Skip to content

What is a Moving Panorama?

Adapted from the articles “Moving Panorama,” “Panorama,” and “Panoramic Painting

Image of a moving panorama from Scientific American, Vol. 4, Issue 13 (December 16, 1848), page 100

The word “panorama” is derived from the Greek words “to see” and “all.” The word was coined in 1792 by Irish painter Robert Barker to describe his monumental painting of Edinburgh, which was exhibited to much acclaim in London’s Leicester Square. As Barker’s achievement became popular and much-imitated, the word “panorama” soon came to refer broadly to this type of enormous, 360-degree painting meant to surround the viewer and create an all-encompassing, illusionistic effect when viewed from the inside.

The moving panorama was a relative, more in concept than design, to such circular panoramas. Moving panoramas instead created an illusion of a progressive narrative unfolding before their viewers’ eyes.  Consisting of immense lengths of painted canvas and installed on large spools, they were scrolled past the audience behind a cut-out drop-scene or proscenium which hid the mechanism from public view. Moving panoramas almost always had a narrator, styled as its “Delineator” or “Professor,” who described the scenes as they passed and added to the drama of the events depicted. One of the most successful of these delineators was John Banvard, whose panorama of a trip up (and down) the Mississippi River had a successful world tour. From the 1850s into the 1880s, the moving panorama was among the most popular forms of entertainment in the world, with hundreds of panoramas constantly on tour in the United Kingdom, the United States, and many European countries.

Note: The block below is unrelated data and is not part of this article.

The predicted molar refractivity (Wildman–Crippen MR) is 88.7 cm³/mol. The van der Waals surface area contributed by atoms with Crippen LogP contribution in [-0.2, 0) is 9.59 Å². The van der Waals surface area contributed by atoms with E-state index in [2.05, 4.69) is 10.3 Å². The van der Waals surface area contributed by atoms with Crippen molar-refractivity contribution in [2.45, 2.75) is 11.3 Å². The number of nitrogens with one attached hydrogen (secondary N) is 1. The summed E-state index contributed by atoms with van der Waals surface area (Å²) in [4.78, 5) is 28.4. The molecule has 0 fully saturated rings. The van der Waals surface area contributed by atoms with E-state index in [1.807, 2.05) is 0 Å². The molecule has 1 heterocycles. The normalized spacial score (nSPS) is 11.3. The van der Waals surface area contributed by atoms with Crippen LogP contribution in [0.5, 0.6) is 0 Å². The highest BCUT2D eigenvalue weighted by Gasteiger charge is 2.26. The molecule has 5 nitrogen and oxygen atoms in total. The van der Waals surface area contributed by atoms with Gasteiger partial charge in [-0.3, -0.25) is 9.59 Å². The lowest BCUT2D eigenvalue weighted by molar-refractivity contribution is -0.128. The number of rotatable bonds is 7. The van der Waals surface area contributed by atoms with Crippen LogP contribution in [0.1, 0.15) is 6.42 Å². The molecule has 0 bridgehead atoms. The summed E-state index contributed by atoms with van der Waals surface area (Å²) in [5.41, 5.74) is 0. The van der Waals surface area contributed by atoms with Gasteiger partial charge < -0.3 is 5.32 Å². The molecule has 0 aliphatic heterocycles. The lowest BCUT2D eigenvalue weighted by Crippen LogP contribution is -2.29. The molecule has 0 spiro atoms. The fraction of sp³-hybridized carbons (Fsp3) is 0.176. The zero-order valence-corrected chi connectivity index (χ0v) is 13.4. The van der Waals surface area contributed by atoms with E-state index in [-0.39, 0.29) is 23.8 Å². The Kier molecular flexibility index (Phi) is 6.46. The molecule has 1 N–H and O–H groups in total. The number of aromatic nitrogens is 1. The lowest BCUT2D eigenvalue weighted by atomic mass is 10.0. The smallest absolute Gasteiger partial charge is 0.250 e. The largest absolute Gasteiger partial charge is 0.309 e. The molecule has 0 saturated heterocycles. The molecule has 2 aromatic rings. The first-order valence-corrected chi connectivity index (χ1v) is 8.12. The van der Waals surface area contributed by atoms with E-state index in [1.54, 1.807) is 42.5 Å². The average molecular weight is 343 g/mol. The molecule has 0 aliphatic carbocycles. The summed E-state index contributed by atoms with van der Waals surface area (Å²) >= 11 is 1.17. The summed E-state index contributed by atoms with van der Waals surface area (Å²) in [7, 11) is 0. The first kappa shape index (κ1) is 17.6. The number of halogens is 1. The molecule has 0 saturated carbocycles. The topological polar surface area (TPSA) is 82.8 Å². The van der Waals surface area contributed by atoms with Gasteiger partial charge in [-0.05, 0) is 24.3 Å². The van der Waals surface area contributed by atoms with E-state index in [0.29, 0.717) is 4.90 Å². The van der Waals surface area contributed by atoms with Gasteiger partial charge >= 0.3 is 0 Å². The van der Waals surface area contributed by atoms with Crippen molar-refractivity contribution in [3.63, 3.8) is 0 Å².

The Saco Museum’s Moving Panorama of Pilgrim’s Progress is one of the few moving panoramas to have survived to this day, and it is a standout due to its size, subject matter, and excellent condition.  Click here for examples of other surviving panoramas.

No comments yet

Leave a Reply

Fill in your details below or click an icon to log in: Logo

You are commenting using your account. Log Out /  Change )

Google+ photo

You are commenting using your Google+ account. Log Out /  Change )

Twitter picture

You are commenting using your Twitter account. Log Out /  Change )

Facebook photo

You are commenting using your Facebook account. Log Out /  Change )

Connecting to %s

%d bloggers like this: